Wednesday, December 15, 2010

EP review: Carbon Tigers - 'The Burrows'

Posted by Sasha

Born out of Columbia College in 2009, Carbon Tigers have built a solid fan base through the many live shows they've played over the past year. Their debut EP The Burrows has allowed them to layer their songs with depth of sound and run them through clean-but-not-airless production. The result isn't a simple brand of rock; each song is tightly packed with melody and texture evocative of The Mars Volta at their most concise.

Chris Wienke's vocals land in the Yorke/Bellamy range, though I'd say Carbon Tigers' sound lies overall more in line with the lesser known Ours. Like Muse, though, Carbon Tigers allow themselves some glitter in the mix of their solid rock sound. However, they use jingly guitars and chimes not at the expense of the darkness of their tone, but actually in support of it.

Against the constant engine of jittery bass, the treble creates a wide space for the never predictable vocal melodies to soar. It's an interesting and well-maintained balance aided by excellent production; every sound along the spectrum rings out clear no matter what other sounds it's folded in with. From the space-age guitar solo on "Everything Along the Way" to the slicing arpeggios under the chorus of "The Rat and the Rabbit," guitarists Nick Cudone and Matt Irizarry create unique tones without committing effects overkill.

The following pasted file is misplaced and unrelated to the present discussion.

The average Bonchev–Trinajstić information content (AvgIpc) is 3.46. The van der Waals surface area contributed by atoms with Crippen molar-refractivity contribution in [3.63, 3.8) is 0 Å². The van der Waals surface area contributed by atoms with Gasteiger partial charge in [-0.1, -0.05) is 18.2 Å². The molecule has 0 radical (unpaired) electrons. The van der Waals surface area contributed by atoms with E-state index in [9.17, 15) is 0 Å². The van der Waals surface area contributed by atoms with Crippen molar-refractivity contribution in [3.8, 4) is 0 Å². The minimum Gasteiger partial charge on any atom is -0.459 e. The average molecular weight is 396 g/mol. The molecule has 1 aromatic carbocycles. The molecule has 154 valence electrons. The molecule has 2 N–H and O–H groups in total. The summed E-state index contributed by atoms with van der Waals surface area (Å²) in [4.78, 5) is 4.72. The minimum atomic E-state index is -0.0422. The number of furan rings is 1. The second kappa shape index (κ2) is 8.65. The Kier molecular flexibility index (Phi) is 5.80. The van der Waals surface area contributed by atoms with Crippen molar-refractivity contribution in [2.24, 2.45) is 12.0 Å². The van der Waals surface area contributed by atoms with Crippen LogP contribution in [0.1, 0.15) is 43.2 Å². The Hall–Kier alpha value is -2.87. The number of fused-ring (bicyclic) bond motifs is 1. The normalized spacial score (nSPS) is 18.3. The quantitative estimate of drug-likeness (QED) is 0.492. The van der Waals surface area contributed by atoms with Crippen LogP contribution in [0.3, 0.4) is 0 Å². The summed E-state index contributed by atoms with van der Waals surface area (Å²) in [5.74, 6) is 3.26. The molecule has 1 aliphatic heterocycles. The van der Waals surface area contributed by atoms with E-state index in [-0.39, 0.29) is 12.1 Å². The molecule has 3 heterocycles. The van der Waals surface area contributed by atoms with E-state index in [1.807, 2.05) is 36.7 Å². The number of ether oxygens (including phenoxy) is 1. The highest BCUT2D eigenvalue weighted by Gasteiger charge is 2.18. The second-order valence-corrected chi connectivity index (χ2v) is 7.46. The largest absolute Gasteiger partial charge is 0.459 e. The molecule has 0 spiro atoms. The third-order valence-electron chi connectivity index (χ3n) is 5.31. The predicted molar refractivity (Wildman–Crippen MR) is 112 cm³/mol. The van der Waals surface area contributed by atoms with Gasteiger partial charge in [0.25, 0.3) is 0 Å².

The Burrows EP packs in five dense and intricate alt-rock tracks - a solid debut from this Chicago fivesome. A digital version of the release is available here at Carbon Tigers' Bandcamp. You can also pick up a physical copy here.

Listen to "To Carve Our Shapes" below.


More record reviews:
Gold Motel - 'Talking Fiction'
Dastardly - 'May You Never...'
Michael Lux and the Bad Sons - 'Neat Repeater'
Northpilot - 'The Bright Brigade'
Derek Nelson & The Musicians - 'Riders of the Tide'
Calm Palm Vapor - 'Morning Pacific'

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